You’ll be well on your way to developing Android apps like a pro.
That’s why I’ve compiled this big list of Android development tools so you can find all you might need in one place.
Accessibility Scanner is an Android app that scans through your apps UI and makes accessibility recommendations based on the content of your screen. It lets you know what your app is missing in terms of content descriptions if your colours don’t contrast well enough or the tap targets are too small. It is a great tool for improving the accessibility of your app.
Window VQA (Visual Quality Assurance) is an app for measuring views on screen. It provides a useful overlay on top of your app which allows you to click on the views and get the measurements of them in px or dp.
Vysor is an extension for the Google Chrome browser that connects to an app on your smartphone, enabling you to control your phone from your PC or Mac using the mouse/trackpad and keyboard. Everything happens via a USB cable, which you’ll need to connect the phone to your computer’s USB port.
Chucker simplifies the inspection of HTTP(S) requests/responses fired by your Android App. Chucker works as an OkHttp Interceptor persisting all those events inside your application and providing a UI for inspecting and sharing their content.
Apps using Chucker will display a push notification showing a summary of ongoing HTTP activity. Tapping on the notification launches the full Chucker UI. Apps can optionally suppress the notification, and launch the Chucker UI directly from within their own interface.
Stetho is a tool that connects to Chrome Developer Tools and gives access to a bunch of app information as if it were a webpage you were debugging. You can get access to on-device databases, update SharedPreferences and monitor network requests and responses.
LeakCanary helps you pick up any memory leaks that you may have in your applications. It does some pretty complex magic to analyse heaps and helps narrow down the cause of your memory leaks.
ShapeShifter is my favourite tool for creating AnimatedVectorDrawable animations. It takes the guesswork away from creating cute animations, helps fix paths and generate all the required XML for creating an AVD. If you want to see a quick overview of how to use it, check out my talk on animations here.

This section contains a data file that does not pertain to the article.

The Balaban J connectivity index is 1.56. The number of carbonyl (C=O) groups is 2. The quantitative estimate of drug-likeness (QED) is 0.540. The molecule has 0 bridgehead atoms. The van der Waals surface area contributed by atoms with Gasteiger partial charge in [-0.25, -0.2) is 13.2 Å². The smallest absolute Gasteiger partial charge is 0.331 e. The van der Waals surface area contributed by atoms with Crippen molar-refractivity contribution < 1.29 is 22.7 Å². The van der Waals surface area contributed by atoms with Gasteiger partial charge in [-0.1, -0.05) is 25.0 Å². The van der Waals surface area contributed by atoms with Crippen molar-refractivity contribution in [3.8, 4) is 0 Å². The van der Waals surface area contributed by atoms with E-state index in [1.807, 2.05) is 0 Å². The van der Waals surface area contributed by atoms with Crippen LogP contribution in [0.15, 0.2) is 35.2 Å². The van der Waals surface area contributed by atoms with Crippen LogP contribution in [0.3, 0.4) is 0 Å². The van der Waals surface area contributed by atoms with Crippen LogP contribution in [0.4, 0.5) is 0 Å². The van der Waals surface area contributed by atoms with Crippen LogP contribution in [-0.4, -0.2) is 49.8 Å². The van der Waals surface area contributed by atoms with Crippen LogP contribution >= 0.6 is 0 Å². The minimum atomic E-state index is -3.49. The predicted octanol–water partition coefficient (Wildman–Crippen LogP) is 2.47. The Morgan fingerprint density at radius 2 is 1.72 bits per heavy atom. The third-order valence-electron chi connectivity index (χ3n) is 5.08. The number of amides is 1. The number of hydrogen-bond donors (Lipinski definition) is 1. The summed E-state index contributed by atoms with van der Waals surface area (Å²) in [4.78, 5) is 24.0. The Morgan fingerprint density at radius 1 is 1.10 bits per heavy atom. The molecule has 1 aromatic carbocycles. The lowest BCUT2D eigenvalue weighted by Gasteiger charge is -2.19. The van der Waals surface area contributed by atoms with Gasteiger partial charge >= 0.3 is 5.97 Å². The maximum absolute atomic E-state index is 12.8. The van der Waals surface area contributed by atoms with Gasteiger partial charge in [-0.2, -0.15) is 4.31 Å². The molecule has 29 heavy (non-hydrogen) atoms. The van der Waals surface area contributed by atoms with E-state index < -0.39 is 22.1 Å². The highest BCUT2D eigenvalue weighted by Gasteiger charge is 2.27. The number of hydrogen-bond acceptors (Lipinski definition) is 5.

Charles Proxy is a tool for network debugging. It allows you to intercept network requests and change the response or requests. Charles Proxy is a great tool for testing error conditions or just recording what your app is doing.
Say no more, every Android Developer needs a screen recording app. This one is my favourite because there are no ads and it is super easy to use.
DevTiles is an app that allows you to easily access some developer options right from your devices shortcuts/tiles. Options include a tile for showing touches, enabling/disabling demo mode, toggling animator durations etc.
NimbleDroid is a testing platform that allows you to check your finished Android app for memory leaks, bugs, and other issues prior to publishing on Google Play. Using NimbleDroid helps to free up app developers’ time and speed up the overall QA process, helping to get the app to market faster.
Companies such as Mozilla, Yahoo, and Pinterest have all used NimbleDroid to test their applications. Personalized pricing is available based on customers’ specific needs and the number of users.
ML Kit is an Android developer tool that allows you to add machine learning functionality to your app from Google. That means adding things like computer vision and OCR without needing a giant budget and heaps of big data. Start with this simple tutorial.
AinD launches Android apps in Docker by nesting Anbox containers inside Docker.
Unlike VM-based similar projects, AinD can be executed on IaaS instances without support for nested virtualisation.
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